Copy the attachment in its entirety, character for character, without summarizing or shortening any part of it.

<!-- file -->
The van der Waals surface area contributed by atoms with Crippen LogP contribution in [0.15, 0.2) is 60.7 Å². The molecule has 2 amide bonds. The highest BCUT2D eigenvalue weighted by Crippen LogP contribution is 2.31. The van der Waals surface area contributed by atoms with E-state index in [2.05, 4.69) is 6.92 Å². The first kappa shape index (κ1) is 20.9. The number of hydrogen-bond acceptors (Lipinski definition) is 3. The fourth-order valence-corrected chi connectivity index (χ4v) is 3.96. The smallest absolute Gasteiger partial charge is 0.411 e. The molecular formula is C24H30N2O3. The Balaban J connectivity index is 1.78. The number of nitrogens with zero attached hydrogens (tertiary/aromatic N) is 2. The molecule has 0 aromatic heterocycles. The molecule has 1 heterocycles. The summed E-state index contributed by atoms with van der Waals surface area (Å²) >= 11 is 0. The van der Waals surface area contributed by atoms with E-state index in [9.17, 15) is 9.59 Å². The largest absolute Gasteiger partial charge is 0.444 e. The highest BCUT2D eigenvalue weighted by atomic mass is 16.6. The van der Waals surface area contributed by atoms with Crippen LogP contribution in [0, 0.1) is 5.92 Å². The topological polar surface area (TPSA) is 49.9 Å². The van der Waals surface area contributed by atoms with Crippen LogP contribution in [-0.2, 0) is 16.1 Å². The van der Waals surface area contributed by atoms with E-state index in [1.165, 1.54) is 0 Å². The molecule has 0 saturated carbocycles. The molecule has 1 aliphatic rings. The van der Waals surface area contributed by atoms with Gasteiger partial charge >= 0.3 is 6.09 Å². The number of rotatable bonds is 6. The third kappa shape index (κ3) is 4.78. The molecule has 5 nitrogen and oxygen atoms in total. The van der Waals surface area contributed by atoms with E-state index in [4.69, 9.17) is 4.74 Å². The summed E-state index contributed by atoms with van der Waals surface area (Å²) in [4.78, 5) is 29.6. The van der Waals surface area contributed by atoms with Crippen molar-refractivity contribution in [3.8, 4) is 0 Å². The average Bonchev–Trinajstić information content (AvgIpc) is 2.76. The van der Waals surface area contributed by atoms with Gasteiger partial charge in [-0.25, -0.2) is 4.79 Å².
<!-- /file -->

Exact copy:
The van der Waals surface area contributed by atoms with Crippen LogP contribution in [0.15, 0.2) is 60.7 Å². The molecule has 2 amide bonds. The highest BCUT2D eigenvalue weighted by Crippen LogP contribution is 2.31. The van der Waals surface area contributed by atoms with E-state index in [2.05, 4.69) is 6.92 Å². The first kappa shape index (κ1) is 20.9. The number of hydrogen-bond acceptors (Lipinski definition) is 3. The fourth-order valence-corrected chi connectivity index (χ4v) is 3.96. The smallest absolute Gasteiger partial charge is 0.411 e. The molecular formula is C24H30N2O3. The Balaban J connectivity index is 1.78. The number of nitrogens with zero attached hydrogens (tertiary/aromatic N) is 2. The molecule has 0 aromatic heterocycles. The molecule has 1 heterocycles. The summed E-state index contributed by atoms with van der Waals surface area (Å²) >= 11 is 0. The van der Waals surface area contributed by atoms with E-state index in [9.17, 15) is 9.59 Å². The largest absolute Gasteiger partial charge is 0.444 e. The highest BCUT2D eigenvalue weighted by atomic mass is 16.6. The van der Waals surface area contributed by atoms with Crippen LogP contribution in [0, 0.1) is 5.92 Å². The topological polar surface area (TPSA) is 49.9 Å². The van der Waals surface area contributed by atoms with Crippen LogP contribution in [-0.2, 0) is 16.1 Å². The van der Waals surface area contributed by atoms with E-state index in [1.165, 1.54) is 0 Å². The molecule has 0 saturated carbocycles. The molecule has 1 aliphatic rings. The van der Waals surface area contributed by atoms with Gasteiger partial charge >= 0.3 is 6.09 Å². The number of rotatable bonds is 6. The third kappa shape index (κ3) is 4.78. The molecule has 5 nitrogen and oxygen atoms in total. The van der Waals surface area contributed by atoms with E-state index in [4.69, 9.17) is 4.74 Å². The summed E-state index contributed by atoms with van der Waals surface area (Å²) in [4.78, 5) is 29.6. The van der Waals surface area contributed by atoms with Crippen molar-refractivity contribution in [3.8, 4) is 0 Å². The average Bonchev–Trinajstić information content (AvgIpc) is 2.76. The van der Waals surface area contributed by atoms with Gasteiger partial charge in [-0.25, -0.2) is 4.79 Å².